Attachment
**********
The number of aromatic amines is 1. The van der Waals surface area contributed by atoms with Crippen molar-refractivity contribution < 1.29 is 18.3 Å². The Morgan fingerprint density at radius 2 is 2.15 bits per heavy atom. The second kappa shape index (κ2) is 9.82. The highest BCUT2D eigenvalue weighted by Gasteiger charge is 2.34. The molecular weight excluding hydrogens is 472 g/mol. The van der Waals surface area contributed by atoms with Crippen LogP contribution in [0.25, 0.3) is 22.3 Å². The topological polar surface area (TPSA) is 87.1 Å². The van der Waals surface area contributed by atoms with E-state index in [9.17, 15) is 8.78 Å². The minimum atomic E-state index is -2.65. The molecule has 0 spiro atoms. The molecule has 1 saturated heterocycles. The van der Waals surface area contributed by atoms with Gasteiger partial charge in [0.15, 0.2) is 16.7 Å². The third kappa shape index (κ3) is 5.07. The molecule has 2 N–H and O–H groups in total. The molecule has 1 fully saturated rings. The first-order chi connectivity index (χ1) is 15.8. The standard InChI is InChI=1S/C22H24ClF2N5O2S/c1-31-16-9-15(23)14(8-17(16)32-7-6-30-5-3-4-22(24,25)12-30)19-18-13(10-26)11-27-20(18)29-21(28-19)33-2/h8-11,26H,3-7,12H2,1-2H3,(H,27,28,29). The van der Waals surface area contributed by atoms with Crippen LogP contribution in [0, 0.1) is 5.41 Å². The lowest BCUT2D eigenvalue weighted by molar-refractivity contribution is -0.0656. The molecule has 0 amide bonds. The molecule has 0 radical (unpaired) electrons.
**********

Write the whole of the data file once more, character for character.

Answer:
The number of aromatic amines is 1. The van der Waals surface area contributed by atoms with Crippen molar-refractivity contribution < 1.29 is 18.3 Å². The Morgan fingerprint density at radius 2 is 2.15 bits per heavy atom. The second kappa shape index (κ2) is 9.82. The highest BCUT2D eigenvalue weighted by Gasteiger charge is 2.34. The molecular weight excluding hydrogens is 472 g/mol. The van der Waals surface area contributed by atoms with Crippen LogP contribution in [0.25, 0.3) is 22.3 Å². The topological polar surface area (TPSA) is 87.1 Å². The van der Waals surface area contributed by atoms with E-state index in [9.17, 15) is 8.78 Å². The minimum atomic E-state index is -2.65. The molecule has 0 spiro atoms. The molecule has 1 saturated heterocycles. The van der Waals surface area contributed by atoms with Gasteiger partial charge in [0.15, 0.2) is 16.7 Å². The third kappa shape index (κ3) is 5.07. The molecule has 2 N–H and O–H groups in total. The molecule has 1 fully saturated rings. The first-order chi connectivity index (χ1) is 15.8. The standard InChI is InChI=1S/C22H24ClF2N5O2S/c1-31-16-9-15(23)14(8-17(16)32-7-6-30-5-3-4-22(24,25)12-30)19-18-13(10-26)11-27-20(18)29-21(28-19)33-2/h8-11,26H,3-7,12H2,1-2H3,(H,27,28,29). The van der Waals surface area contributed by atoms with Crippen LogP contribution in [0, 0.1) is 5.41 Å². The lowest BCUT2D eigenvalue weighted by molar-refractivity contribution is -0.0656. The molecule has 0 amide bonds. The molecule has 0 radical (unpaired) electrons.